In diatonic set theory, specific and generic intervals are distinguished. Specific intervals are the interval class or number of semitones between scale degrees or collection members, and generic intervals are the number of scale steps between notes of a collection or scale.
Cents
The standard system for comparing intervals of different sizes is with cents. This is a logarithmic scale in which the octave is divided into 1200 equal parts. In equal temperament, each semitone is exactly 100 cents.
Comparison of different interval naming systems
# semitones  Interval class  Generic interval  Common diatonic name  Comparable just interval  Comparison of interval width in cents  
equal temperament  just intonation  quartercomma meantone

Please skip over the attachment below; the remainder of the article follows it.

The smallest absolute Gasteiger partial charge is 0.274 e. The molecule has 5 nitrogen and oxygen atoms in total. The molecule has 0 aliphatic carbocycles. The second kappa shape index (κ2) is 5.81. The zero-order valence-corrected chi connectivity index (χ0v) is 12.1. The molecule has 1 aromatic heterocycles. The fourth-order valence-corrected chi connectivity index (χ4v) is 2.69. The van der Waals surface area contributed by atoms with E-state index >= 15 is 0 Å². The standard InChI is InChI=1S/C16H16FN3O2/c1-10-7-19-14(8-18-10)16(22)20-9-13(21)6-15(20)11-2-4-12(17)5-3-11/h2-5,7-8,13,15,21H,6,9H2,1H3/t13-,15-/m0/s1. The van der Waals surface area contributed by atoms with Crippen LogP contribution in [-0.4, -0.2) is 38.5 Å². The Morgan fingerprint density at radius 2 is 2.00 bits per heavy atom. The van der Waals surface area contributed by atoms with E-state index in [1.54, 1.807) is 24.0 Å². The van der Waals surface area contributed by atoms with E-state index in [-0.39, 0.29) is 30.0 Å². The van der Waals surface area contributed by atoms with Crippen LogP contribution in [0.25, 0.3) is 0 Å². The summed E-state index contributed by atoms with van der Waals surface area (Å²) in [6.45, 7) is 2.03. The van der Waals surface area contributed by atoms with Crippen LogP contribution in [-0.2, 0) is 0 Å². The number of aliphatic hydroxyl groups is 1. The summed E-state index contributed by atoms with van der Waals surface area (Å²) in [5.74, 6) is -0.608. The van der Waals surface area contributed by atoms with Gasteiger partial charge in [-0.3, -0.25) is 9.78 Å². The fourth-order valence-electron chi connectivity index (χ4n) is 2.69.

0  0  0  perfect unison  1:1  0  0  0 
1  1  1  minor second  16:15  100  112  117 
2  2  1  major second  9:8  200  204  193 
3  3  2  minor third  6:5  300  316  310 
4  4  2  major third  5:4  400  386  386 
5  5  3  perfect fourth  4:3  500  498  503 
6  6  3 4  augmented fourth diminished fifth  45:32 64:45  600  590 610  579 621 
7  5  4  perfect fifth  3:2  700  702  697 wolf fifth 737 
8  4  5  minor sixth  8:5  800  814  814 
9  3  5  major sixth  5:3  900  884  889 
10  2  6  minor seventh  16:9  1000  996  1007 
11  1  6  major seventh  15:8  1100  1088  1083 
12  0  0  perfect octave  2:1  1200  1200  1200 
It is possible to construct just intervals which are closer to the equaltempered equivalents, but most of the ones listed above have been used historically in equivalent contexts. In particular the tritone (augmented fourth or diminished fifth), could have other ratios; 17:12 (603 cents) is fairly common. The 7:4 interval has been a contentious issue throughout the history of music theory; it is 31 cents flatter than a minor seventh. Some assert the 7:4 is one of the blue notes used in jazz.